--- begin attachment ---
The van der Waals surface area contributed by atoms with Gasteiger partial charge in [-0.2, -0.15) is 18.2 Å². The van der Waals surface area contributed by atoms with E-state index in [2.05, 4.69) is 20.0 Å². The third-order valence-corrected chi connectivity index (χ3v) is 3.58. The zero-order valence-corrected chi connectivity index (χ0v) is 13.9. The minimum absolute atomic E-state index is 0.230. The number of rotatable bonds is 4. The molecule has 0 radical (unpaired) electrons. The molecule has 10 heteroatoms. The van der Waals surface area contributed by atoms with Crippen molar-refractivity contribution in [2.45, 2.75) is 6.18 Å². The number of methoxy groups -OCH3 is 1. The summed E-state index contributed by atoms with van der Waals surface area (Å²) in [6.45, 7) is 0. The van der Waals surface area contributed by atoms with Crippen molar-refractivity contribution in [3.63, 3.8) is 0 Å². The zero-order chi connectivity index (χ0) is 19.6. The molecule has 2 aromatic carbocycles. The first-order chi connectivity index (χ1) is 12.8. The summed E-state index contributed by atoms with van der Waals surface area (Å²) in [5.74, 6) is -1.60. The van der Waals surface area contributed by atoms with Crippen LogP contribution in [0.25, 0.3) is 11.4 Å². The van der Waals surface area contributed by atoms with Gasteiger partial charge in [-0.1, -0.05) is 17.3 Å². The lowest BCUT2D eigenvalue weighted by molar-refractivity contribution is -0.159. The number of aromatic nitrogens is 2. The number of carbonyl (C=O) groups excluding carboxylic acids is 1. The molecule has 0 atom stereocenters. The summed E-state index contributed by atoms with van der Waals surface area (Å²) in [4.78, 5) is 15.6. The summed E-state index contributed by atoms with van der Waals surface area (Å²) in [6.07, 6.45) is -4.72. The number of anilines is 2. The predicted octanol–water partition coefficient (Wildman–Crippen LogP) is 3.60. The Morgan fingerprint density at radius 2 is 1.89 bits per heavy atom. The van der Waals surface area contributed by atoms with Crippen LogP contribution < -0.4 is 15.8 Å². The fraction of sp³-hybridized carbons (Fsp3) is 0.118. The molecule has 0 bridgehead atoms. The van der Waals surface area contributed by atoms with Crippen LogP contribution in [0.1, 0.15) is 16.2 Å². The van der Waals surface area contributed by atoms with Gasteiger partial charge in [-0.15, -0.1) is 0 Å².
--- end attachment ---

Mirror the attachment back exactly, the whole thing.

The van der Waals surface area contributed by atoms with Gasteiger partial charge in [-0.2, -0.15) is 18.2 Å². The van der Waals surface area contributed by atoms with E-state index in [2.05, 4.69) is 20.0 Å². The third-order valence-corrected chi connectivity index (χ3v) is 3.58. The zero-order valence-corrected chi connectivity index (χ0v) is 13.9. The minimum absolute atomic E-state index is 0.230. The number of rotatable bonds is 4. The molecule has 0 radical (unpaired) electrons. The molecule has 10 heteroatoms. The van der Waals surface area contributed by atoms with Crippen molar-refractivity contribution in [2.45, 2.75) is 6.18 Å². The number of methoxy groups -OCH3 is 1. The summed E-state index contributed by atoms with van der Waals surface area (Å²) in [6.45, 7) is 0. The van der Waals surface area contributed by atoms with Crippen molar-refractivity contribution in [3.63, 3.8) is 0 Å². The zero-order chi connectivity index (χ0) is 19.6. The molecule has 2 aromatic carbocycles. The first-order chi connectivity index (χ1) is 12.8. The summed E-state index contributed by atoms with van der Waals surface area (Å²) in [5.74, 6) is -1.60. The van der Waals surface area contributed by atoms with Crippen LogP contribution in [0.25, 0.3) is 11.4 Å². The van der Waals surface area contributed by atoms with Gasteiger partial charge in [-0.1, -0.05) is 17.3 Å². The lowest BCUT2D eigenvalue weighted by molar-refractivity contribution is -0.159. The number of aromatic nitrogens is 2. The number of carbonyl (C=O) groups excluding carboxylic acids is 1. The molecule has 0 atom stereocenters. The summed E-state index contributed by atoms with van der Waals surface area (Å²) in [4.78, 5) is 15.6. The summed E-state index contributed by atoms with van der Waals surface area (Å²) in [6.07, 6.45) is -4.72. The number of anilines is 2. The predicted octanol–water partition coefficient (Wildman–Crippen LogP) is 3.60. The Morgan fingerprint density at radius 2 is 1.89 bits per heavy atom. The van der Waals surface area contributed by atoms with Crippen LogP contribution < -0.4 is 15.8 Å². The fraction of sp³-hybridized carbons (Fsp3) is 0.118. The molecule has 0 bridgehead atoms. The van der Waals surface area contributed by atoms with Crippen LogP contribution in [0.1, 0.15) is 16.2 Å². The van der Waals surface area contributed by atoms with Gasteiger partial charge in [-0.15, -0.1) is 0 Å².